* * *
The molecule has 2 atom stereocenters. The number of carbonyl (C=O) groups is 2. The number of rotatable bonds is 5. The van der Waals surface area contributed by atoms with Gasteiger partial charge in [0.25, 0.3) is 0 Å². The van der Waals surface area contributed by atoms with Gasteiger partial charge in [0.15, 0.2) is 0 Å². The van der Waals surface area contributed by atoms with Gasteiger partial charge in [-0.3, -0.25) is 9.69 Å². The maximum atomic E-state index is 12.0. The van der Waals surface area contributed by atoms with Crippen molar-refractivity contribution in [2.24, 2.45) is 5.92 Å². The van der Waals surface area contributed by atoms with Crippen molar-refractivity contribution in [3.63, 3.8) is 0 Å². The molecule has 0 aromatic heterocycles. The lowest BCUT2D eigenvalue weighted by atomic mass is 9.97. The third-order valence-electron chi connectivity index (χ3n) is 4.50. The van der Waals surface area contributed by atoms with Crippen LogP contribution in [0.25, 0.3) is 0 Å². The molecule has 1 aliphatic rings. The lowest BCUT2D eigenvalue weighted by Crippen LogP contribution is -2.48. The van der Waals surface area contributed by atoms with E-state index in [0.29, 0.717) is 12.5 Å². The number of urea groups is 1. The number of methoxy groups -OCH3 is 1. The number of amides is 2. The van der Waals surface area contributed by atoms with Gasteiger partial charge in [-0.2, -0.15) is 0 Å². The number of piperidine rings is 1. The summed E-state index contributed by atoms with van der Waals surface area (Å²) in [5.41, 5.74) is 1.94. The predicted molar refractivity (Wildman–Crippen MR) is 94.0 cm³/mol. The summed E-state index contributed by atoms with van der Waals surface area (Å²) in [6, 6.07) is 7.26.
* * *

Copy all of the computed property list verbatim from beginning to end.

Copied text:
The molecule has 2 atom stereocenters. The number of carbonyl (C=O) groups is 2. The number of rotatable bonds is 5. The van der Waals surface area contributed by atoms with Gasteiger partial charge in [0.25, 0.3) is 0 Å². The van der Waals surface area contributed by atoms with Gasteiger partial charge in [0.15, 0.2) is 0 Å². The van der Waals surface area contributed by atoms with Gasteiger partial charge in [-0.3, -0.25) is 9.69 Å². The maximum atomic E-state index is 12.0. The van der Waals surface area contributed by atoms with Crippen molar-refractivity contribution in [2.24, 2.45) is 5.92 Å². The van der Waals surface area contributed by atoms with Crippen molar-refractivity contribution in [3.63, 3.8) is 0 Å². The molecule has 0 aromatic heterocycles. The lowest BCUT2D eigenvalue weighted by atomic mass is 9.97. The third-order valence-electron chi connectivity index (χ3n) is 4.50. The van der Waals surface area contributed by atoms with Crippen LogP contribution in [0.25, 0.3) is 0 Å². The molecule has 1 aliphatic rings. The lowest BCUT2D eigenvalue weighted by Crippen LogP contribution is -2.48. The van der Waals surface area contributed by atoms with E-state index in [0.29, 0.717) is 12.5 Å². The number of urea groups is 1. The number of methoxy groups -OCH3 is 1. The number of amides is 2. The van der Waals surface area contributed by atoms with Gasteiger partial charge in [-0.2, -0.15) is 0 Å². The number of piperidine rings is 1. The summed E-state index contributed by atoms with van der Waals surface area (Å²) in [5.41, 5.74) is 1.94. The predicted molar refractivity (Wildman–Crippen MR) is 94.0 cm³/mol. The summed E-state index contributed by atoms with van der Waals surface area (Å²) in [6, 6.07) is 7.26.